Point of view: From stovepipes to sustainability
Lena Ek is Chair of Södra Skogsägarna in Sweden. The article is based on her presentation at the Forest Academy for EU Decision-Makers in November in Kärkölä, southern Finland.
To reach sustainability, we should consider what kind of world we actually want. Policies that are designed to control progress at molecular level will in practice prevent innovation and solutions, writes Lena Ek.
The Earth Summit in Rio de Janeiro in 1992 put focus on the environment. It was the right thing to do at that time. However, without wishing to belittle the process that followed, it was not until 2015 that we finally came up with the United Nation’s 17 Sustainable Development Goals and then the Paris Agreement the same year, which emphasizes them as a condition for sustainable climate change combat.
This is a change. On the track that started in Rio we had stovepiped environmental issues and lost sight of the fact that they are part of a larger whole and must therefore be balanced against several other goals. In other words, we have to weigh the environment against economic, social and environmental sustainability.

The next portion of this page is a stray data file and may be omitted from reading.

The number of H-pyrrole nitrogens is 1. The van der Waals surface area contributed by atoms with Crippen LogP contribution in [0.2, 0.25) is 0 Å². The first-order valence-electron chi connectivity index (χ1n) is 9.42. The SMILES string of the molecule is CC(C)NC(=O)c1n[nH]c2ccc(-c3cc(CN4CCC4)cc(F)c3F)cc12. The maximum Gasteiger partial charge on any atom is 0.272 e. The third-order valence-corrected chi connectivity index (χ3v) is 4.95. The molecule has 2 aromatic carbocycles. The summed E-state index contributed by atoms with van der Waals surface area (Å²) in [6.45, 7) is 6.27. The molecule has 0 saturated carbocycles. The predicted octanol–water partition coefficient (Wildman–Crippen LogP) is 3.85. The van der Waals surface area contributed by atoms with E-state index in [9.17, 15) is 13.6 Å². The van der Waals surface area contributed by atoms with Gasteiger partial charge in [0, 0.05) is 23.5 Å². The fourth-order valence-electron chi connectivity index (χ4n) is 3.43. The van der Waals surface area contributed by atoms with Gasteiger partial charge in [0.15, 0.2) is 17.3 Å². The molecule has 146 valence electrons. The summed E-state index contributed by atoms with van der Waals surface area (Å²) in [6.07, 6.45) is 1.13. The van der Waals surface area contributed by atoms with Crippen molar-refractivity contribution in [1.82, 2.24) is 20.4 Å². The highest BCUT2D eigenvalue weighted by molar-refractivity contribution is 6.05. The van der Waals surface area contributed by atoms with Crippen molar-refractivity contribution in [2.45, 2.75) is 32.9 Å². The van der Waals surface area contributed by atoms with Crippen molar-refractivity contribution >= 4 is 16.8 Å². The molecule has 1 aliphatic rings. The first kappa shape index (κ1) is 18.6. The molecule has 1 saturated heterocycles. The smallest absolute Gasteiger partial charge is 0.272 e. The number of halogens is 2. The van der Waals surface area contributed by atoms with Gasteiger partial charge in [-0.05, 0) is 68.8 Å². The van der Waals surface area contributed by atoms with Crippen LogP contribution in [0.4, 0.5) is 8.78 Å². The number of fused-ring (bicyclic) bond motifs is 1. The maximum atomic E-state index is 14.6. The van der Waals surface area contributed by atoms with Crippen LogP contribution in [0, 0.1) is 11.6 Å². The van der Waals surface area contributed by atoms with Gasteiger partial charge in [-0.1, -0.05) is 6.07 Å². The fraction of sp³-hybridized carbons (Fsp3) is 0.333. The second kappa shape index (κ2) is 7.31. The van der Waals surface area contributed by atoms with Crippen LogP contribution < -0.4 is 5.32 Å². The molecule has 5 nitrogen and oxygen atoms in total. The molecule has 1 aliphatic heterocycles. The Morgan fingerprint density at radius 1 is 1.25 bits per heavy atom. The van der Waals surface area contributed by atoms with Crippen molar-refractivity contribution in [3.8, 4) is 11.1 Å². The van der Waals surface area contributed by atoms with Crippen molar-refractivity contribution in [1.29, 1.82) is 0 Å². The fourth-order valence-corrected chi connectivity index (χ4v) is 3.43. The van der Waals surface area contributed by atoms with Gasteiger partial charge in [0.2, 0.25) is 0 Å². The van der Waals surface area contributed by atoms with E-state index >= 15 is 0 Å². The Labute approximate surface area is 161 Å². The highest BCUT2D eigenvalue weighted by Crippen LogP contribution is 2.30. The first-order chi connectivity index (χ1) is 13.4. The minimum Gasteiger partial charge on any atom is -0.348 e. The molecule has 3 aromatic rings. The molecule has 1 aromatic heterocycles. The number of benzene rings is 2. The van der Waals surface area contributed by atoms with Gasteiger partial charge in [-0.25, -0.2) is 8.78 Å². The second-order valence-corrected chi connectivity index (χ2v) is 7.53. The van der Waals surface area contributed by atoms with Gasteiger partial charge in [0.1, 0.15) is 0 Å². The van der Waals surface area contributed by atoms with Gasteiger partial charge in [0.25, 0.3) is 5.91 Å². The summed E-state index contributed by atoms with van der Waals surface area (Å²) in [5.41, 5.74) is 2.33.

This is a major step. Even though it feels natural, it represents a new way of thinking and leading.
Let me give an example. The Swedish Wood Fibre Act from the end of the 1980s meant that politicians decided to send sawmill chips to plywood manufacturers and not to make pellets, because they thought that burning them as pellets is not as environmental as making board of them.
The only problem was that plywood manufacturers could not use all of the chips, which meant that they were left to rot.
The reason was a lack of trust. The politicians thought that businesses have no other goal than to gain revenue as easily as possible.
However, if we want to solve the challenges of climate change together, there must be a certain degree of trust in the business sector and the market.